Russia has continued in its attempts to establish durable political, economic, and cultural influence in Lebanon. In many regards 2018 was an important year for Russia’s presence in the country. In the first weeks of 2019, Moscow continued to display a similar interest.
Last week, despite political deadlock and mounting economic woes in Beirut, Lebanon’s Ministry of Energy and Water Resources signed an operations and service contract with the Russian state-owned oil company Rosneft to rehabilitate, expand, and operate oil storage facilities in the port city of Tripoli. The company’s CEO, Igor Sechin, hoped for “the further expansion of cooperation with Lebanon and for the implementation of other potential projects in the oil and gas sector in this country.”
The move was significant, as Rosneft is the second Russian oil company to enter Lebanon’s nascent oil and gas sector. Last year Novatek, as part of a consortium with Italy’s Eni and France’s Total, signed an offshore oil and gas exploration and production agreement with the government, the first of its kind. Russia aims to play a leading role in the eastern Mediterranean gas sector, specifically in Lebanon and Syria.
The chronology of Russian moves in 2018 is useful to forecast future steps by Moscow. Russian policy reveals persistence. In February, Russian Prime Minister Dmitri Medvedev signed a Lebanese-Russian military agreement, and managed to place it on the cabinet’s agenda in Beirut. Under U.S. pressure, the Lebanese government indefinitely postponed its decision on the matter. The United States remains committed to its assistance program to the Lebanese Army. In fact, Washington’s budget for this has increased. Lebanon’s military continues to receive U.S. training and equipment at no cost to overstretched Lebanese finances. On the other hand, the agreement with Russia entails a $1 billion credit line, to be paid within a decade.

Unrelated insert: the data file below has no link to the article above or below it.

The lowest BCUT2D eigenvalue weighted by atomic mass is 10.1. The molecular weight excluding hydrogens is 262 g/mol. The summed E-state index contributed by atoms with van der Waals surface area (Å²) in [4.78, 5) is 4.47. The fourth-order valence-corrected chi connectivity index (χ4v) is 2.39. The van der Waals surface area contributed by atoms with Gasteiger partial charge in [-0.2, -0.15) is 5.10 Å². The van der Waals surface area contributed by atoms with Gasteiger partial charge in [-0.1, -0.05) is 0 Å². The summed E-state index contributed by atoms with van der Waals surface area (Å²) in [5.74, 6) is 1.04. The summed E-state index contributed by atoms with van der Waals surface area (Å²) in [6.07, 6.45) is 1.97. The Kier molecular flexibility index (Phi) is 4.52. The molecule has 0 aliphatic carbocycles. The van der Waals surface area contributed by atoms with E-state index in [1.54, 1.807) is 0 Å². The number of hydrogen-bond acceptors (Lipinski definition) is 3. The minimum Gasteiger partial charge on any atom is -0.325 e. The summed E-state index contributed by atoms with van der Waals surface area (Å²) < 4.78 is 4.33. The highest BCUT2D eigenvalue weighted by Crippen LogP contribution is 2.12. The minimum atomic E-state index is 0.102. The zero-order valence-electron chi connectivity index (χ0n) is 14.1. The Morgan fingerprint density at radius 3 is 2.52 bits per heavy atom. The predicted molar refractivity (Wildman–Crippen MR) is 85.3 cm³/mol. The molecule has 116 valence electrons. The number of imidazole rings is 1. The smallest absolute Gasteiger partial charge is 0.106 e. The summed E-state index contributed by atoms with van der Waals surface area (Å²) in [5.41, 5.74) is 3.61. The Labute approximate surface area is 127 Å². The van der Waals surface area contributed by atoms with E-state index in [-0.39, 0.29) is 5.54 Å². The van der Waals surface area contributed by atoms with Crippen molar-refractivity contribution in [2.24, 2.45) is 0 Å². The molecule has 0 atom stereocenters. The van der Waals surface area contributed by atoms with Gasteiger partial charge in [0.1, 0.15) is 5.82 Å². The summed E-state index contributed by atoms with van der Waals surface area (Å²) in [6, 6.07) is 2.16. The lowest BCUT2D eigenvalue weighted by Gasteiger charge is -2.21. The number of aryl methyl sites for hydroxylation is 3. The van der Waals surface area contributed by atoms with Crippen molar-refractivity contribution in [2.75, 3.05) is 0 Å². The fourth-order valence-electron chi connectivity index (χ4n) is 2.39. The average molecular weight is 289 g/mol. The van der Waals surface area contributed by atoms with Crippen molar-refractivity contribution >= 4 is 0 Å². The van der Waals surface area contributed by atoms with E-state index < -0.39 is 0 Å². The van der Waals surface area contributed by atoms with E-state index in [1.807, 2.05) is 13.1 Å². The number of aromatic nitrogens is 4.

Technically, financially, and politically, the deal with Russia remains problematic for a number of reasons. U.S. pressure, the negative fallout such an agreement would have on relations with Europe, and the Lebanese military’s dependency on U.S. equipment all work against it. Yet this has not deterred Russia. Last November, Lebanon struggled to walk a fine line on a Russian offer to provide the Lebanese Army with ammunition for free, one that would not alienate Russia or the Western countries. To avoid embarrassment, the caretaker prime minister, Saad al-Hariri, transferred the ammunition to the Internal Security Forces. Russia continues to test the Lebanese waters for opportunities.
On the soft power front, new cultural centers were opened in Lebanon throughout last year, raising the total number to ten. These cultural centers are mostly active and well received among the local population, as they enrich the art and performance scenes across the country, offering affordable music, dance, and language classes. While there seems little need to open more cultural centers, given the country’s small size, there are plans to open at least one new center in southern Lebanon. Lebanese businessmen with ties to Russia have often funded these initiatives, so they come at no cost to the Russian state. However, the centers are not solely cultural as they host a wide range of events, including political events. Last month, for instance, a group of leftist figures, including some considered friends of Russia, launched a new political opposition umbrella group at the Russian Cultural Center in Beirut, Lebanon’s largest.